By Mitch Abramson
Bernard Hopkins likes to talk trash. We know this. He also likes to get inside his opponent’s psyche and smack it like a plastic doll. This, we also know. Why else would someone snatch a Puerto Rican flag out of the hands of Felix Trinidad and throw it to the ground- in Puerto Rico no less- risking his life?
So when Hopkins took the stage for a press conference in January and expressed his wish to put promoter Don King out of business, it seemed at first like just another Hopkins’ rant against an opponent, which in this case was Tavoris Cloud. But this seemed a little more personal and harsh. Hopkins even named rank-and-file employees of King’s company by name, saying he would write them recommendations if they ever needed them once he closed down their operation by beating Cloud.
Even Hopkins’ promoter, Richard Schaefer of Golden Boy Promotions shook his head and admitted that Hopkins’ comments were unnecessarily cruel.
“Yeah it’s a harsh thing to say,” Schaefer said at Wednesday’s press conference before Saturday’s showdown at the Barclays Center in downtown Brooklyn. “I’m sure certain people want to put me out of business. But that’s boxing. Everyone’s trying to put everyone out of business.”
At the same time, Schaefer conceded that maybe Hopkins had a point: Maybe the reign of Don King, the promoter who coined the phrase “Only in America” and presided over such big bouts as the “Thrilla in Manila” and “The Rumble in the Jungle” was coming to an unceremonious end.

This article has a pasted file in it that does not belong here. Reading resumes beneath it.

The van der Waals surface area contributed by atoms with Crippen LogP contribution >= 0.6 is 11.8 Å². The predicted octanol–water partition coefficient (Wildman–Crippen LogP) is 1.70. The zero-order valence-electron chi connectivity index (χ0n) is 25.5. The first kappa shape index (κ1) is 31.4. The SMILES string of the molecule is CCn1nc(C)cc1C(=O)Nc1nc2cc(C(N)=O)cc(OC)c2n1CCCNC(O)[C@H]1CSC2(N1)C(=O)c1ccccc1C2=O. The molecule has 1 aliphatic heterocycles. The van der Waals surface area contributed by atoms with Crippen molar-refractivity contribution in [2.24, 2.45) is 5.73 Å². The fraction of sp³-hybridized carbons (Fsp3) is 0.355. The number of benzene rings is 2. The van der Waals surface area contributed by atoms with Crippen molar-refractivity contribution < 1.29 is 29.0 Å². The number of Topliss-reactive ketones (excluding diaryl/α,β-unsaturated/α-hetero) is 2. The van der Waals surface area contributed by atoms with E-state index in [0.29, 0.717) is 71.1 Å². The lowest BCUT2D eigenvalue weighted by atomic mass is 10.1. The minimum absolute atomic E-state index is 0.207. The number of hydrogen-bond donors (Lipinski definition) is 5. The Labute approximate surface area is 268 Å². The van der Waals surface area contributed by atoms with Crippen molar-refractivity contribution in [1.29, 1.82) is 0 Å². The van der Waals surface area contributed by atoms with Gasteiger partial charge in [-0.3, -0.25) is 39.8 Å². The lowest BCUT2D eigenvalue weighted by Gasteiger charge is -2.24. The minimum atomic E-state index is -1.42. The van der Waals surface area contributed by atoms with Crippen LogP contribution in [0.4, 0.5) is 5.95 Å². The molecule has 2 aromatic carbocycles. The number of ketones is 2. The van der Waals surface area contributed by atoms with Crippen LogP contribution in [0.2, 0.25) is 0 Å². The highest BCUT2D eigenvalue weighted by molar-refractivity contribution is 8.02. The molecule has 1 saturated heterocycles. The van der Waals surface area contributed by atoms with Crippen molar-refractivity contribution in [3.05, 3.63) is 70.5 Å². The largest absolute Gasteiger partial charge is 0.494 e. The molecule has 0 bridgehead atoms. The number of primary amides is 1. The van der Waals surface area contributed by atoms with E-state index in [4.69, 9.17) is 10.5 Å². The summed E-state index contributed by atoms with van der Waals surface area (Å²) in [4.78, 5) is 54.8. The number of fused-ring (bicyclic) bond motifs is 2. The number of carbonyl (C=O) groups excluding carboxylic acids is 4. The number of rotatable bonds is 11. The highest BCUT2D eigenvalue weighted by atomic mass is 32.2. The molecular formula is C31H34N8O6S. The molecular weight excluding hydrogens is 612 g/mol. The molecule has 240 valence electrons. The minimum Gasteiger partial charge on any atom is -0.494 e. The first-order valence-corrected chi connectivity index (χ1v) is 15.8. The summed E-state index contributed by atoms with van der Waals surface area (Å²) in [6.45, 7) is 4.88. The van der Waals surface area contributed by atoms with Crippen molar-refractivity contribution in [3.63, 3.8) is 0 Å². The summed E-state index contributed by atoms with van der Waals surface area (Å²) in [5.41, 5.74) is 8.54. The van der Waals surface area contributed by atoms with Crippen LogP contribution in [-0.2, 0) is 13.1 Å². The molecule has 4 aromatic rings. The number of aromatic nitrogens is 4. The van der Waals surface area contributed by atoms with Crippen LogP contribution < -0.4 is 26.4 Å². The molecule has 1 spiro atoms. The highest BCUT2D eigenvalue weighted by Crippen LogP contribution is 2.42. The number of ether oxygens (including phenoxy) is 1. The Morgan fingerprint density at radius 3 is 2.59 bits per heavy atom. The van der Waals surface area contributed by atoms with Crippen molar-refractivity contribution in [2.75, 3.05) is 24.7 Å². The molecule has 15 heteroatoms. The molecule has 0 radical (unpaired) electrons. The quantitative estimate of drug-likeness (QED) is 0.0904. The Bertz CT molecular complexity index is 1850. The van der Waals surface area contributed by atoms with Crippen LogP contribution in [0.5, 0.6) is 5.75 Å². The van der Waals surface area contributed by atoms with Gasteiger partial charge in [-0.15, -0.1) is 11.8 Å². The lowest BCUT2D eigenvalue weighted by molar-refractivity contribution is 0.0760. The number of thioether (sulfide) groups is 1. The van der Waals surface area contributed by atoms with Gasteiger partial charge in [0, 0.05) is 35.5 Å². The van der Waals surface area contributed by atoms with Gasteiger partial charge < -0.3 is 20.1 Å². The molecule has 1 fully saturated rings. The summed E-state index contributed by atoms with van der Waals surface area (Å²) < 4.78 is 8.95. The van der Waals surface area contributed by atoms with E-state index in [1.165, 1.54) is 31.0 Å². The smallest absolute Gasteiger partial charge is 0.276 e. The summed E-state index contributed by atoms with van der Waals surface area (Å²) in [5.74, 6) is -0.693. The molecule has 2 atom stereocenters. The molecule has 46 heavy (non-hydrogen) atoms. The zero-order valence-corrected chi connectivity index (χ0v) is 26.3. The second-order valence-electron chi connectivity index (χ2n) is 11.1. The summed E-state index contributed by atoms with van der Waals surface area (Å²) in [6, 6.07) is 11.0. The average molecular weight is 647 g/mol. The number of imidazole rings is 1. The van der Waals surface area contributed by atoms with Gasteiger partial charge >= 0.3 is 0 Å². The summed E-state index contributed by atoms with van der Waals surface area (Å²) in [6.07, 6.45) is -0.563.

“Don King has had a terrific career,” said Schaefer. “He’s one of the all-time great promoters. He’s promoted some of the biggest, legendary fights. He had his time and I think you don’t need to rub it in. But now it’s our time.”
Schaefer didn’t stop there. Surrounded by several reporters, Schaefer had a little good-natured fun, poking fun at the King persona, which in recent years, as his business operations has shrunk, has taken on cartoon-like proportions. (He spent the better part of Wednesday’s press conference yelling “Viva Puerto Rico” and “Rosie! Rosie! Rosie!” after the former dancer and actress Rosie Perez who was on hand.)
“I don’t know if it’s true but someone told me that he let all of his staff go so he’s clearly down-sizing,” Schaefer said in response to a question of whether King is nearing the end of his legendary career. “Which is great. I think if you’ve been doing something for 40 or 50 years I think there should be a time where you slow down a bit and enjoy life. But I guess he enjoys what he’s doing- walking around in his jean jacket and the flags and yelling “Puerto Rico”- he doesn’t even have a Puerto Rican fighter anymore but still living in the past, which is great. This is what it’s about. It’s about the memories and he has a lot of memories, and he’s always a fun guy to talk to.”
At the age of 81, King is nearing the end of a magnificent and improbable career with mega-fights starring the likes of Mike Tyson, Evander Holyfield, and even Hopkins, who fought for King for a brief spell. But King’s celebrity and cache within in the sports has gone down in recent years. He has trimmed his company from 100 employees in the glory years to just 25 who work on his shows, according to his longtime publicist, Alan Hopper.